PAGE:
Date of Award


Document Type


Degree Name

Master of Social Work


School of Social Work

First Reader/Committee Chair

Janet Chang


This qualitative study sought to explore the personal experiences of those who have been victims of Domestic Minor Sex Trafficking (DMST), the challenges they faced as they transitioned into survivors, and the factors they attributed to their resiliency. DMST victims are among the marginalized populations enduring social injustices within our communities. Social workers seek to serve these individuals, and yet they are just one part of the system of helping professionals that will encounter these victims. The interactions that DMST victims have with each entity of the system makes a difference in the recovery process as they become a survivor.

Much of the research that had previously been conducted focused on the therapist’s perspective of DMST as experienced through their own therapeutic relationships with the victims. In contrast, the primary goal of this research was to focus on the perspective of those who had been victims of DMST so those in the helping professions can more effectively help these individuals. In order to achieve such goals it is essential to build a foundation of knowledge. This involves providing educational aspects to understand the scope of the problem and the dynamics of the trafficking relationship. In the case of this research, the victims themselves provide the knowledge that was gained through their participation. In addition, the research participants were able to express their perspective of both effective and ineffective aspects of their recovery, as well as what modifications could be made to improve the experiences of those who have been DMST victims in the process of becoming a survivor.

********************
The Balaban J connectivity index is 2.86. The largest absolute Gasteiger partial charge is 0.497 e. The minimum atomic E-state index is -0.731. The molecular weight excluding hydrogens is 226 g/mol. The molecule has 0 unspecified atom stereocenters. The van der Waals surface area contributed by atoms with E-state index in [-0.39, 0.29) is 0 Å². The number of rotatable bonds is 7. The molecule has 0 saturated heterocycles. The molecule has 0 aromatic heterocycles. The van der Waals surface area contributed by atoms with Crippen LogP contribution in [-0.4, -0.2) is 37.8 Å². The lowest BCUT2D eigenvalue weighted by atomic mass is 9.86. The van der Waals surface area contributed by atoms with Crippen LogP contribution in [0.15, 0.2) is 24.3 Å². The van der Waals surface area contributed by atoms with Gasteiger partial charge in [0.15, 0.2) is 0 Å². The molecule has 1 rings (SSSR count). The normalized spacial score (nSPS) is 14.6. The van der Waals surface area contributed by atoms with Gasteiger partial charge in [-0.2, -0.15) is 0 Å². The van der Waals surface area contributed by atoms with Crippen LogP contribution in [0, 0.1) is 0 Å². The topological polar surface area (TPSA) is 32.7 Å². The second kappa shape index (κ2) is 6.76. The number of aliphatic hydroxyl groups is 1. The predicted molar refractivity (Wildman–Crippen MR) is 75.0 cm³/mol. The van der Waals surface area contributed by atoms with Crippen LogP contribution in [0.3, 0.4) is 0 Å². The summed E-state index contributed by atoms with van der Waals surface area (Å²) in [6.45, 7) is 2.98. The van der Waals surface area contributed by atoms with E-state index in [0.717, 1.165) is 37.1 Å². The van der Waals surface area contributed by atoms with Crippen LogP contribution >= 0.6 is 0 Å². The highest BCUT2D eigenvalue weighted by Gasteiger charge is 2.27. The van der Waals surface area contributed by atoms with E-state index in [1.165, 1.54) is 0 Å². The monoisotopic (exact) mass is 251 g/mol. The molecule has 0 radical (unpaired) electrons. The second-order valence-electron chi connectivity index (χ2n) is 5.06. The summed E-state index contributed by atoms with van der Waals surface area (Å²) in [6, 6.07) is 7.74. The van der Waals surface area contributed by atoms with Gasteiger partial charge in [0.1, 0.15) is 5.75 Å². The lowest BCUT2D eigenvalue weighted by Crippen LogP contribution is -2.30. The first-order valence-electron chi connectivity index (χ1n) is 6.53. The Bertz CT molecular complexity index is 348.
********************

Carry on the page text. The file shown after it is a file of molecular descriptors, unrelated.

Despite the differences in the experiences of the participants, this research revealed major themes in terms of dysfunctional family dynamics in childhood, a lack of recognition of the signs of trafficking, a lack of appropriate recovery services, and provided insight into helpful strategies that could be implemented to improve the process as these individuals transition from victim to survivor. The personal experiences within the specific themes and categories provide beneficial knowledge for those involved in the helping professions as they encounter victims of DMST.